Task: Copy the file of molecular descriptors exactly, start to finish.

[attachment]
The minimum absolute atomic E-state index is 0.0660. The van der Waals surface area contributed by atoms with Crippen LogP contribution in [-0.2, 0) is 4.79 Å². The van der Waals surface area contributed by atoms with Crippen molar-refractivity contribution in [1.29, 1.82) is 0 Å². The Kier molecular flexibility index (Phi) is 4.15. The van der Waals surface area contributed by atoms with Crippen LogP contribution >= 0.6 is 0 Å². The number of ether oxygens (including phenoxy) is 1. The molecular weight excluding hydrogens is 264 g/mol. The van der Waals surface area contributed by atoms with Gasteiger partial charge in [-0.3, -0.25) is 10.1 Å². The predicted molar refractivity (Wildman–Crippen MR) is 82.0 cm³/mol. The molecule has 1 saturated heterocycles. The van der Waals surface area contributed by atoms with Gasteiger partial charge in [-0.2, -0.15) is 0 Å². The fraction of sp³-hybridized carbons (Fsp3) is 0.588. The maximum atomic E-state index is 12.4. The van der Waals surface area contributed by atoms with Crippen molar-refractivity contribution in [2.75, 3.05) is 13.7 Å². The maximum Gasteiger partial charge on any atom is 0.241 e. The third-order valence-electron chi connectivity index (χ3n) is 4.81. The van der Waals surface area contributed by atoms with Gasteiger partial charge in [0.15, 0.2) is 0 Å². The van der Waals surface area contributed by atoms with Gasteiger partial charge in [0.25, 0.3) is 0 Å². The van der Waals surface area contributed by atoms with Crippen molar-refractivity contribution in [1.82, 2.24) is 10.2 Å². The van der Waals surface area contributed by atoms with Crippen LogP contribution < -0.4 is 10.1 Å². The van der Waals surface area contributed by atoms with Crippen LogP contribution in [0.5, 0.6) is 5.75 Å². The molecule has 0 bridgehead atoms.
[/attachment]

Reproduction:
The minimum absolute atomic E-state index is 0.0660. The van der Waals surface area contributed by atoms with Crippen LogP contribution in [-0.2, 0) is 4.79 Å². The van der Waals surface area contributed by atoms with Crippen molar-refractivity contribution in [1.29, 1.82) is 0 Å². The Kier molecular flexibility index (Phi) is 4.15. The van der Waals surface area contributed by atoms with Crippen LogP contribution >= 0.6 is 0 Å². The number of ether oxygens (including phenoxy) is 1. The molecular weight excluding hydrogens is 264 g/mol. The van der Waals surface area contributed by atoms with Gasteiger partial charge in [-0.3, -0.25) is 10.1 Å². The predicted molar refractivity (Wildman–Crippen MR) is 82.0 cm³/mol. The molecule has 1 saturated heterocycles. The van der Waals surface area contributed by atoms with Gasteiger partial charge in [-0.2, -0.15) is 0 Å². The fraction of sp³-hybridized carbons (Fsp3) is 0.588. The maximum atomic E-state index is 12.4. The van der Waals surface area contributed by atoms with Crippen molar-refractivity contribution in [2.75, 3.05) is 13.7 Å². The maximum Gasteiger partial charge on any atom is 0.241 e. The third-order valence-electron chi connectivity index (χ3n) is 4.81. The van der Waals surface area contributed by atoms with Gasteiger partial charge in [0.15, 0.2) is 0 Å². The van der Waals surface area contributed by atoms with Gasteiger partial charge in [0.25, 0.3) is 0 Å². The van der Waals surface area contributed by atoms with Crippen molar-refractivity contribution in [1.82, 2.24) is 10.2 Å². The van der Waals surface area contributed by atoms with Crippen LogP contribution < -0.4 is 10.1 Å². The van der Waals surface area contributed by atoms with Crippen LogP contribution in [0.5, 0.6) is 5.75 Å². The molecule has 0 bridgehead atoms.